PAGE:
i'm hoping to have a new greenhouse in the next couple of months and intend building a 'rocket mass heater'. They seem to work for not much money and theres loads of info available online
Solar is a possible if you look at solar water systems there is some interesting stuff around. About the best seems to be sydney tubes these are are glass tubes made of pyrex with an inner tube which is metal coated inside a vacumn sealed clear outer tube being circular they always face the right way. The heat captured is quite incredible and can boil water.
while domestic water systems can be very expensive. The tubes themselves can be quite cheap. (i've seen smallish tubes on the internet at $99 for 10 only problem import duty) Theres a couple of methods for transfering the heat the simplest just requires a pipe leading down from a tank the hot water in the tube will rise into the tank while cooler water replaces it , thermo syphoning. another type of transfer is the heat pipe where a sealed pipe has water under low presssure. This causes the water to boil at relatively low temperature and rise up the pipe where it is again into a tank of water which cools the water vapour releasing latent heat and heating the water in the tank. Once the sun goes down the hot water generated in the day could be used to provide heating at night. I'm still at the experimenting stage but i was quite impressed with the heat pipe i made even thou i was forced to test it with a fire. I'm looking at ordering a small sydney tube for experimenting with from canada tomorrow. Its about €15 plus postage but i'm not expecting to heat much water with it. I just want to see how hot it can get on these cold days.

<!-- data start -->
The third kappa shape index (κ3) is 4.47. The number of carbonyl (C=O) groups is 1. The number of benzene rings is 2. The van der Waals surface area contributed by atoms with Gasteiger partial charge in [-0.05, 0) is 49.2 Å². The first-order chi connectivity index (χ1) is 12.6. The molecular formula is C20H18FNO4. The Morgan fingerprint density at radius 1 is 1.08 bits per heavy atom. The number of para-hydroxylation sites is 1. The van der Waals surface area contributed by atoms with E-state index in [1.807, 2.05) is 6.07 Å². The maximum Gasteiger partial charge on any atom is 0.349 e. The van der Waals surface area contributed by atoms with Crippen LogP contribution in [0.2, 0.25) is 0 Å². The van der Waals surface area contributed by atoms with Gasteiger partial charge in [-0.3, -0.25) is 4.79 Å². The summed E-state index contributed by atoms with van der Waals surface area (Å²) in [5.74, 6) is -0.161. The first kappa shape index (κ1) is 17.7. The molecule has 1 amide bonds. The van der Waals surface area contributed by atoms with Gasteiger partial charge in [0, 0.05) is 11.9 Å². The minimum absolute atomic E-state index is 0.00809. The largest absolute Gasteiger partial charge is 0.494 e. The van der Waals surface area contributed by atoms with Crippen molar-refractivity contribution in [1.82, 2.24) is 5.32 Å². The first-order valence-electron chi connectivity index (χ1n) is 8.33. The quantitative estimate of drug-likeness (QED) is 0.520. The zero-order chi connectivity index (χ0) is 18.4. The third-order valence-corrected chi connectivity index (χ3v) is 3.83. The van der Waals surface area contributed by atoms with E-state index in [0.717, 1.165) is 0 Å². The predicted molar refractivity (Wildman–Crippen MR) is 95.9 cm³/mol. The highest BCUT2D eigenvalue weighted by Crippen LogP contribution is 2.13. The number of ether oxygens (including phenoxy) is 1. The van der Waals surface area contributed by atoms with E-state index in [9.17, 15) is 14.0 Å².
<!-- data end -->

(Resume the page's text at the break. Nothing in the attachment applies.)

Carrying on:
We've actually got a solar water heater on the house, it works surprisingly well. Even in the middle of winter if if the temp is -5 outside as soon as the sun comes out you start getting plenty of hot water generated.
Problem with a greenhouse heater based on solar i guess is when you really need it you won't have solar power, ie cold wet, dark winter months. As unlike solar leccy, we don't seem to get much when it's dull.
In the summer you'll have to watch overheating, as the water litterally just keeps getting hotter and hotter very fast. Our boiler has a safety trip but the temp in the pannel can very quickly hit boiling once the tank is hot.
I have found a cheap free method to heat a greenhouse and it's so simple.
cut the grass. Stuff clippings into a compost or coal bag put bag(s) in the greenhouse.
you might want to just pile them up initially to get them brewing.
Grass as it rots generates heat, once your into the first few inches the heat is massive. google "jean pain method"
This is a bit extreme but this guy is actually generating hot water from compost, basically running about a 100 foot of pipe through his compost pile.
I guess once the pile cools off it can become part of your regular compost heap or used as a mulch or soil enricher...